elgin gallery nov 8 DND

Elgin Gallery is pleased to announce Do Not Disturb, featuring veteran painters Judith Linhares, Mary Jo Vath, Farrell Brickhouse, and emerging artist Ashley Garrett. 

Do Not Disturb is a collection of paintings created under a protective cloud of reverie.  Depicting the everyday with an imaginative twist that essentially rides on freedom, these personal narratives encapsulate human nature, but are perhaps more actively a testament to the transcendence of mortality through means of the imagination.  

“Like Holy Barbarians, these women are me. They come out of the California High Desert expressing their relationship to the landscape. Venuses of wild nights, they gather to stare into starlight…roast marshmallows over open campfires…or dip spoonfuls of honey from the hive.”  — Judith Linhares

Linhares’ adventurous California series depicts the natural and playful human amidst wilderness, both of which are set against man-made patterned fabrics. Linhares’ seemingly effortless brush strokes further the qualities of playfulness and indulgence. 

Mary Jo Vath’s paintings of ubiquitous mascots such as Batman or SpongeBob SquarePants, illustrate the phenomena of everyday objects recontexualized.  In Spongebob Piñata, the immediate recognition of the SpongeBob prototype is undeniable, but it is transformed in the manifestation of this traditionally Mexican piñata. Ironically, Vath’s richly detailed and realistic depiction of the cartoon character starts to take on other forms.  Vath states, “The uncanny frequently intrudes on our perception of the familiar, illuminating the tenuous hold our daytime mind has on the reality of any given moment.”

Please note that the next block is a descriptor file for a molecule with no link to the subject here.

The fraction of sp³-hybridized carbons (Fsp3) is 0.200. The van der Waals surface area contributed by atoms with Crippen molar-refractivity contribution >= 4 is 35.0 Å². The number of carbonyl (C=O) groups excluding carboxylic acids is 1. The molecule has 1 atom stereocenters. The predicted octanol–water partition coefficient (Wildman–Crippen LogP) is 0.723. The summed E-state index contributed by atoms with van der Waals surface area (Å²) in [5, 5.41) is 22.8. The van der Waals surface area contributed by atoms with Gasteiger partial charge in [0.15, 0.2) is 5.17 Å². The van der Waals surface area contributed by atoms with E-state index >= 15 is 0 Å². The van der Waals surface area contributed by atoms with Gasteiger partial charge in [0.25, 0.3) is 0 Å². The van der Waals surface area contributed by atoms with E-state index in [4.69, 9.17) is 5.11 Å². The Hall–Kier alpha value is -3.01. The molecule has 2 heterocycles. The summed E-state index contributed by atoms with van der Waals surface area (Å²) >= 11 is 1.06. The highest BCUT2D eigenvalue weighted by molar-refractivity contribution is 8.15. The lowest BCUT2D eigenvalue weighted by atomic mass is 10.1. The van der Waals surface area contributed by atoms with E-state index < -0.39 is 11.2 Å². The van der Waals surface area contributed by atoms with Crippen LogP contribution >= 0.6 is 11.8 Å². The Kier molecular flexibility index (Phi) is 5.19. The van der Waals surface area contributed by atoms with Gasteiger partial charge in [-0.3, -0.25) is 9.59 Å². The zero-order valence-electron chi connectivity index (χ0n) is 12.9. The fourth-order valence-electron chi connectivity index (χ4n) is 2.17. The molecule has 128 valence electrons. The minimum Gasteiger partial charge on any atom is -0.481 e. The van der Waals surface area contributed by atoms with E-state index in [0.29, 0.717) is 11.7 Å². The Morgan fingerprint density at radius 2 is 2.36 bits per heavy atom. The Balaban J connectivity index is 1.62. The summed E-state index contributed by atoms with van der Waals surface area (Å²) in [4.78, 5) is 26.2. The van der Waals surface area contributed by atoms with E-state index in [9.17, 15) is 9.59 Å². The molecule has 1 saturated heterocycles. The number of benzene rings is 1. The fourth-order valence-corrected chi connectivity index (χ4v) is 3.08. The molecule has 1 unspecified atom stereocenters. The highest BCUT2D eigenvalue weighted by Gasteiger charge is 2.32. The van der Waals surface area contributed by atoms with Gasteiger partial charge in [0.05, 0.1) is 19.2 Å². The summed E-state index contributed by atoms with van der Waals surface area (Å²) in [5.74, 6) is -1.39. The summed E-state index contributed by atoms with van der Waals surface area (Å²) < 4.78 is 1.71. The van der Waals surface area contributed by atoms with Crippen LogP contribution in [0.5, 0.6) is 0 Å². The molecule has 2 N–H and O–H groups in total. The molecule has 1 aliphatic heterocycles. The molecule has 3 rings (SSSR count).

Ashley Garrett’s paintings, engineered through memory, depict ordinary objects abstracted by the early memories surrounding them.  At first glance, Flood is perceived objectively as an image based on movement and texture, but on further examination, this image manifests as a typewriter that overwhelms the canvas. We learn its subjectivity. As Garrett explains, “It had such a strange, heavy force—very material, very solid, and so consuming that there seemed to exist only the typing and not my dad.”

Farrell Brickhouse describes Young Narcissus, a painting as much about the lush mutability of paint as it is the fanciful subject of the piece, as “a metaphor for the obsessive creative process, the required regarding of oneself that enables one to move forward with the work.”

Elgin gallery is located at 52 Tompkins Avenue Brooklyn, NY.   Entrance on Park Avenue.   Hours are Thursday – Sunday 1-6pm and by appointment.   For more information call 917-439-1460 or visit www.elgingallery.com

November 8th – December 15th, 2013

Opening Reception: November 8th  6pm – 9pm